The Guys have been associated with the noble industry of construction for all of our adult lives.
We have seen many mistakes and made a few of our own. The unfortunate reality of some housing mistakes is a two-fold issue. The first is that many such faux pas are the result of “doing what everyone else is doing” without understanding the potential repercussions. The second is that homeowners generally end up paying for them.
Over the course of a couple articles, we will try to explore a few of these, in no particular order, in the context of what they represent over time.
Building too far into the ground. Many houses are simply built lower than they should be. Ideally a home is placed such that finish grade around it can easily provide for a consistent slope away from the foundation. This would allow us to maintain a little more distance between finish grade and siding and would resolve a lot of basement water issues caused by surface water intrusion.
An interesting side point on this is that it is generally less expensive to build a home a little higher in the air. If the average home were simply 6 inches higher, the ground around it could have an effective, but gentle, slope of 1 inch per foot.
Using the wrong backfill. Most of our soils are clay mixtures. Clay tends to invite moisture and helps to move it. It is also not readily compactable so if you dig a small hole in your yard, then re-fill it; you will note the issue of clumping and air cavities in the fill. Use of these native soils to fill in the space around the new foundation, called the overdig, is thought to be a very green thing to do but it actually can create issues over time.
That soil may take a few years to fully compact and will conduct moisture through it and into the foundation 24/7 – one of the main reasons our basements are always humid and dank.
What we all should do is backfill with a readily compactable and well-drained material like sand or pea gravel with a clay mixture cap so that any water or moisture that is near the foundation will “fall” down to the footing drains.
While we don’t want to invite surface water to the footing drains, it is good to know water and moisture will not be held against foundation walls.
Failure to employ good capillary breaks. Capillarity in housing refers to the conduction of water or moisture through a series of materials. Water and moisture will move from material (think soils for this example) to material (think basement walls and floors) unless we stop it. Use of capillary breaks such as plastic (think visqueen), closed cell foams, high-end caulks and glues and synthetic rubberized coatings can stop the movement.
Use of visqeen under basement slabs is now a requirement, but it is still sometimes avoided and abused.
Tar and modified bitumen products have been used as exterior wall coatings on foundations for many decades. But application is often poor and there are better products, like the synthetic “rubber” coatings today, that do a better job over time.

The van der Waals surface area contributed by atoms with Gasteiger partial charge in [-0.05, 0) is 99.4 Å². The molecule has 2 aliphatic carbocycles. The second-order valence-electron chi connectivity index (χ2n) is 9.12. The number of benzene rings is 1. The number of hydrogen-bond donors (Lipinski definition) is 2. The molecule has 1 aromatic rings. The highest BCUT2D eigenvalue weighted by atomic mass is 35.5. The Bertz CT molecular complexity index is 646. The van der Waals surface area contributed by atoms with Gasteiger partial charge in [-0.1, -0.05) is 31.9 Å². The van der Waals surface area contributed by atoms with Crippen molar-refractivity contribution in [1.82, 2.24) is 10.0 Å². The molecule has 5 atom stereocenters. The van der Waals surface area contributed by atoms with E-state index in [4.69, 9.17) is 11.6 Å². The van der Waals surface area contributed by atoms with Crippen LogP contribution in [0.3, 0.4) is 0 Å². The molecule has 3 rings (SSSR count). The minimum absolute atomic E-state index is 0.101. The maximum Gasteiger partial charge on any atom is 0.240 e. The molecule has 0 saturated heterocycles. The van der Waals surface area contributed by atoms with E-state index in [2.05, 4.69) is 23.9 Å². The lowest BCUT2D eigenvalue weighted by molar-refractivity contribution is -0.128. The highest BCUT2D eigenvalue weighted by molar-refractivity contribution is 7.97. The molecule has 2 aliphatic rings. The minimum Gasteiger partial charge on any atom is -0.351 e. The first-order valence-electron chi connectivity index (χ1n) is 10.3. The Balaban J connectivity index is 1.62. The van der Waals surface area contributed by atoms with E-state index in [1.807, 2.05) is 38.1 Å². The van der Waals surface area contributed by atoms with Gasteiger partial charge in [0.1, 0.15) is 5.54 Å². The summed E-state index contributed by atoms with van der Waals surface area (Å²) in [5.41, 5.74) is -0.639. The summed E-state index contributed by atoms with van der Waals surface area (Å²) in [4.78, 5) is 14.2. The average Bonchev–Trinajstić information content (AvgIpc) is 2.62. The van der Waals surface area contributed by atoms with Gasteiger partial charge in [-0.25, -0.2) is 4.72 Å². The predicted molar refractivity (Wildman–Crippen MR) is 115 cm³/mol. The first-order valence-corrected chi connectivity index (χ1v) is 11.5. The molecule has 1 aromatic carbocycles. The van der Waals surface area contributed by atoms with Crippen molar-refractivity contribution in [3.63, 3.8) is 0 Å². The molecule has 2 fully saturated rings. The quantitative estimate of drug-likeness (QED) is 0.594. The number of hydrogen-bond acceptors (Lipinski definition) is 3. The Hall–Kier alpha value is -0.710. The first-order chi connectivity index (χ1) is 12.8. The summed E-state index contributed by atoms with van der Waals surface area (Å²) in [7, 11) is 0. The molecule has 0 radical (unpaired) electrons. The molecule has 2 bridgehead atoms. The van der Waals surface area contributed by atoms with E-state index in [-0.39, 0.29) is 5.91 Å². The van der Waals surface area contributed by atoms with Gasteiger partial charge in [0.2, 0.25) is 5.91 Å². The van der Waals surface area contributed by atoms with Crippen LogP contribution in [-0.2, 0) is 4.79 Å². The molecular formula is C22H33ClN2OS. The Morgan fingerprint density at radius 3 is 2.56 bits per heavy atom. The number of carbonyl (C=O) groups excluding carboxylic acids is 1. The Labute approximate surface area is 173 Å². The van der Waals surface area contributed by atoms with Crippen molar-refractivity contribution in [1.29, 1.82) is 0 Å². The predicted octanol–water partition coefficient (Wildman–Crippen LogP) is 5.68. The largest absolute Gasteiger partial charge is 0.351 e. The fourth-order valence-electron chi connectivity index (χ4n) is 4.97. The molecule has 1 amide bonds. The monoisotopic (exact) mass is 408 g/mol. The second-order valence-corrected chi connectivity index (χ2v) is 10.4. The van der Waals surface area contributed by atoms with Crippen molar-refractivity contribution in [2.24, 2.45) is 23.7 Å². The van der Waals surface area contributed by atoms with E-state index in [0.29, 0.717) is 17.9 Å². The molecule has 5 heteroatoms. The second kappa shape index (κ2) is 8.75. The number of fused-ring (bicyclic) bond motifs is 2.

Poorly installed footing drain systems. Footing drains are built to intercept ground water and channel it to an acceptable place like a sump crock, where the water is then pumped out, or to a ditch or French drain placed away from the home.
At a minimum they should consist of a pipe surrounded by pea gravel and a filter cloth, run level around the lowest part of the foundation, the footing. We have seen many without filters that are installed at a slope and not properly surrounded by gravel.
We used to use straw placed on top of the stone and under the backfill material to function as a filter to keep out “fines” or small dirt particles that may eventually settle in the pipe and plug it. Today, synthetic filter cloth is used for this purpose.
Inadequate overhangs. We are proponents of large overhangs and covered porches and entryways. Overhangs of 2 to 3 feet protect the home from excessive solar heat gain, carry roof water further from the foundation and provide more room for proper attic insulation and ventilation.
Additionally, such cover protects and preserves doors and windows over time.
Whenever an older home with little to no over hangs is getting a new roof, we suggest they also extend the overhangs at the same time.
These are just a few of many such considerations we believe the Industry should pay heed to. You should be aware that zoning laws and building codes are many times a factor in the items we discuss. We will be talking about more of these issues in the future so you know what to look for and what to ask about.
Decades ago the National Association of Home Builders, NAHB, published information to the effect that “An additional $1,000 invested in a properly constructed basement could save $25,000 in future repair/replacement issues”. Can you imagine what that number might be today?
There is little doubt the good builders like those you’ll find at Insideoutsideguys.com know all this and are doing the right things. Now you know, too. Keep in mind there is a price to be paid for the additional value derived from doing things correctly.
For more housing advice and more, listen to the Inside Outside Guys every Saturday and Sunday on News/Talk 760, WJR-AM, from 10 a.m. to noon or contact us at insideoutsideguys.com.